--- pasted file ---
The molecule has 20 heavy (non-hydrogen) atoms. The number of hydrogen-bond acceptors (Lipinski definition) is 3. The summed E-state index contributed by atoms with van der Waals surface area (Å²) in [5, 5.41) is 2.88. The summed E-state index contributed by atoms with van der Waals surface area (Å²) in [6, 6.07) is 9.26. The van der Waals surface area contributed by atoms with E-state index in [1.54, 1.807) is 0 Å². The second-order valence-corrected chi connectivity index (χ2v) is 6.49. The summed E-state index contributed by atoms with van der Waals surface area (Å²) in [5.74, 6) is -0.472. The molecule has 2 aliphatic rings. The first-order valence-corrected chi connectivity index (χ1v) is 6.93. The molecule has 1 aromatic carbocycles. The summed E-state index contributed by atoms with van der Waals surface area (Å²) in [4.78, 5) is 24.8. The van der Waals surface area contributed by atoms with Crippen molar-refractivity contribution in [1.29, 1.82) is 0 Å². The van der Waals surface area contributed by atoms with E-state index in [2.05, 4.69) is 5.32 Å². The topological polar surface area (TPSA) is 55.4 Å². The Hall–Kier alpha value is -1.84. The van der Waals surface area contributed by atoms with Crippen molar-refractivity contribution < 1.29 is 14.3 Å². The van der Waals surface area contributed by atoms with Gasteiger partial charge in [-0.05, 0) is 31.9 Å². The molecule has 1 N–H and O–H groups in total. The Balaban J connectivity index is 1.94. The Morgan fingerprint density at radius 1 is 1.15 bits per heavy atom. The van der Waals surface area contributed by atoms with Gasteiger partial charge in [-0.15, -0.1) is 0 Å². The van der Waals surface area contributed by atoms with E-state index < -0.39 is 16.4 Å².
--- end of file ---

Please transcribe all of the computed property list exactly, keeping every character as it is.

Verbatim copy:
The molecule has 20 heavy (non-hydrogen) atoms. The number of hydrogen-bond acceptors (Lipinski definition) is 3. The summed E-state index contributed by atoms with van der Waals surface area (Å²) in [5, 5.41) is 2.88. The summed E-state index contributed by atoms with van der Waals surface area (Å²) in [6, 6.07) is 9.26. The van der Waals surface area contributed by atoms with E-state index in [1.54, 1.807) is 0 Å². The second-order valence-corrected chi connectivity index (χ2v) is 6.49. The summed E-state index contributed by atoms with van der Waals surface area (Å²) in [5.74, 6) is -0.472. The molecule has 2 aliphatic rings. The first-order valence-corrected chi connectivity index (χ1v) is 6.93. The molecule has 1 aromatic carbocycles. The summed E-state index contributed by atoms with van der Waals surface area (Å²) in [4.78, 5) is 24.8. The van der Waals surface area contributed by atoms with Crippen molar-refractivity contribution in [1.29, 1.82) is 0 Å². The van der Waals surface area contributed by atoms with E-state index in [2.05, 4.69) is 5.32 Å². The topological polar surface area (TPSA) is 55.4 Å². The Hall–Kier alpha value is -1.84. The van der Waals surface area contributed by atoms with Crippen molar-refractivity contribution < 1.29 is 14.3 Å². The van der Waals surface area contributed by atoms with Gasteiger partial charge in [-0.05, 0) is 31.9 Å². The molecule has 1 N–H and O–H groups in total. The Balaban J connectivity index is 1.94. The Morgan fingerprint density at radius 1 is 1.15 bits per heavy atom. The van der Waals surface area contributed by atoms with Gasteiger partial charge in [-0.15, -0.1) is 0 Å². The van der Waals surface area contributed by atoms with E-state index < -0.39 is 16.4 Å².